Believing America is only good, America's leaders brought horror to Vietnam and are now bringing it to Iraq.
December 6, 2004
It wasn’t really our fault. We didn’t really mean to harm anyone, did we? We meant only good. We wanted nothing but the best for the Iraqi people. We wanted to give them democracy. We are innocent.
On March 30, 2003, 12-year-old Ali Ismail Abbas was sleeping in his home in Baghdad when an American missile landed on his house, killing his father, his mother, who was six months pregnant, his brother, his aunt, his three cousins, and three other relatives. The explosion turned Ali into a human torch. His arms and upper body burst into flames resulting in burns over half of his body. Ali Abbas’s charred arms, only the bones remaining, were amputated in order to save him.
Photographs of Ali Abbas--his arms reduced to stumps that ended two inches below his shoulders, his body burnt--were transmitted and viewed around the world, while Americans were treated to an alternate war on their TV screens: the daring rescue of PFC Jessica Lynch. “One body can hold all the suffering the world can feel,” Graham Greene wrote in The Quiet American, his fiercely political fifty-year-old novel about American involvement in Vietnam. The pictures of Ali Abbas portrayed America not as a liberator, but as an avenging juggernaut without a conscience.
Greene’s polemic against American involvement in Vietnam, inspired by his observation of events in Indochina in the 1950s, resonates with hyper-meaning as we watch Iraq go up in smoke and a President wrapped in a bubble of messianic fervor. “Innocence is like a dumb leper wandering the world meaning no harm,” Greene wrote. Then, we invaded Vietnam because we feared communism, believed in the Domino theory, and planned to seed democracy there. Now, we’re in Iraq because we fear terrorism, believe in pre-emptive strikes, and hope to seed democracy there. Then, Vietnam spiraled out of control. Now, Iraq is in chaos: fueled by the outrage of an occupied people, lit by the match of Muslim fury.
Alden Pyle (the “Quiet American” of the novel), like President Bush, indeed like all very young children, has very simple, definitive views about the world. Pyle, like President Bush, is full of good intentions. He goes to Vietnam, armed with explosives, to bestow it with the gift of democracy, whether the Vietnamese people want it or not. “Pyle was determined to do good, not to any individual person but to a country, a continent, a world. Well, he was in his element now with the whole universe to improve.” Since Pyle believes America means only good, he can justify all his actions. When he is criticized for his involvement in a bombing that kills many Vietnamese civilians, he responds: “It is a pity, but you can’t always hit your target. Anyway, they died in the right cause; in a way, you could say they died for democracy.”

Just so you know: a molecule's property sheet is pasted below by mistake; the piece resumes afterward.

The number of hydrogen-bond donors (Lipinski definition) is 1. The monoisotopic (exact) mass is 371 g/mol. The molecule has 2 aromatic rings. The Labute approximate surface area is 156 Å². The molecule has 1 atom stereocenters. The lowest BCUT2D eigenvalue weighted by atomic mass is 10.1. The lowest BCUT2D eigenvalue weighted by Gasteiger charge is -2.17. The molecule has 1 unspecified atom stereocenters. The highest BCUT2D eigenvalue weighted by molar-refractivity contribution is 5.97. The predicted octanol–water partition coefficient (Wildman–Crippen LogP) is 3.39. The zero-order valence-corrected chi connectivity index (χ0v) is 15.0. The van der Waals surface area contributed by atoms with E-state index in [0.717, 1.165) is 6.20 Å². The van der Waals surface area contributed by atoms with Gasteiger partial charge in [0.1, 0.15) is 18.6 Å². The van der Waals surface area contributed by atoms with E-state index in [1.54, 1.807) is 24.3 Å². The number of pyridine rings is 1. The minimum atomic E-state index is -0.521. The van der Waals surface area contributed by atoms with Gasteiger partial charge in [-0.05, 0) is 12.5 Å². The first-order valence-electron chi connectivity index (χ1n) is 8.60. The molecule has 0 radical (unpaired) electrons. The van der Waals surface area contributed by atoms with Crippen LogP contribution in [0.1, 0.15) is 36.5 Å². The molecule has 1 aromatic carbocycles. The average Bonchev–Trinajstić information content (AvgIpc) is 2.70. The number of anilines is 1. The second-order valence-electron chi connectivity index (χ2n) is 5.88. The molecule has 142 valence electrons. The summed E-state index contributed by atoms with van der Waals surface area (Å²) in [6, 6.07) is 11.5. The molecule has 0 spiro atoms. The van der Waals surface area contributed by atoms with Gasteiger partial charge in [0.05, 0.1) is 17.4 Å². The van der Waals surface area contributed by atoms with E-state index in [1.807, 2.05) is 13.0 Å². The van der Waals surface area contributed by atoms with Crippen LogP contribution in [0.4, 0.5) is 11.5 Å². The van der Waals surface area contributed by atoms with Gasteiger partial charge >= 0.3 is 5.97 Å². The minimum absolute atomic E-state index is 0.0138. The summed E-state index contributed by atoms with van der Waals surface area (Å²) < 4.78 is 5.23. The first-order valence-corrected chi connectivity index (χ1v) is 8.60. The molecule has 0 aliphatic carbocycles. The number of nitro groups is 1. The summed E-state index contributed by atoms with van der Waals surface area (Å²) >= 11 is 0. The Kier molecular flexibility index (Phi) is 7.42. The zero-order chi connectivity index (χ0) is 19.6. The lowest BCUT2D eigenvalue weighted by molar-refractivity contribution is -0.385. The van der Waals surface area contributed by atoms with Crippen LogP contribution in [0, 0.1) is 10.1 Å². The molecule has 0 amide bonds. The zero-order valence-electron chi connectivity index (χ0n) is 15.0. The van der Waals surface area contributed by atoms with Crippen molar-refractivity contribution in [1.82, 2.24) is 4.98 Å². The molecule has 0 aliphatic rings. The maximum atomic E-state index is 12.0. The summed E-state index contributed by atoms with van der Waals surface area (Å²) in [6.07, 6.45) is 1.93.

“I never met a man with better intentions for all the trouble he caused,” Greene writes.
When Greene first wrote the novel, American reviewers lacerated him for rendering Alden Pyle so crudely: as an oaf, a dunderhead, a nitwit, a person blind to the suffering he caused. When Pyle steps on some blood after the bombing, he worries about his shoes. Fifty years later, Alden Pyle and his progeny sit in the White House. They view themselves as essentially very good: completely innocent, while they are quick to see others as bad or evil. They insist on either-or positions: “Either you are with us, or you are with the terrorists.” “If you oppose the war, you hate America.” Yet, they embrace situational ethics when it suits them. They support the war in Iraq, but they reject the draft. They ask for the ultimate sacrifice from our military, but would not ask it of themselves in their youth. The President calls for resolve and courage from the troops he sends to death far from home, but could find in himself neither the resolve nor the courage to face the 9/11 Commission alone.
American idealism and good intentions have caused so much pain to those who did us no harm. Even in the face of the agony we inflict in the name of democracy, many of us do not see ourselves as anything but innocent. When Ali’s doctor told an American reporter that the boy said that he hoped no other child would suffer as he did, the reporter was shocked. “Doctor,” she said, channeling White House ideology, “does he understand why this war took place? Has he talked about Operation Iraqi Freedom and the meaning? Does he understand it?”
Greene’s fiction predicted the consequences of our innocence and good intentions in Southeast Asia long before the publication of the Pentagon Papers and the final tally of 58,000 U.S. war dead. Called a prophetic novel for the accuracy with which it forecast America’s involvement in Vietnam, The Quiet American is a reminder of the perverse, lethal nature of our idealism, innocence, and hubris. As we hear the terrible, chilling echo from Iraq--so many Americans killed today, so many Iraqis killed today--one cannot help but pray that Alden Pyle and his children will be held to account for the blood on their shoes.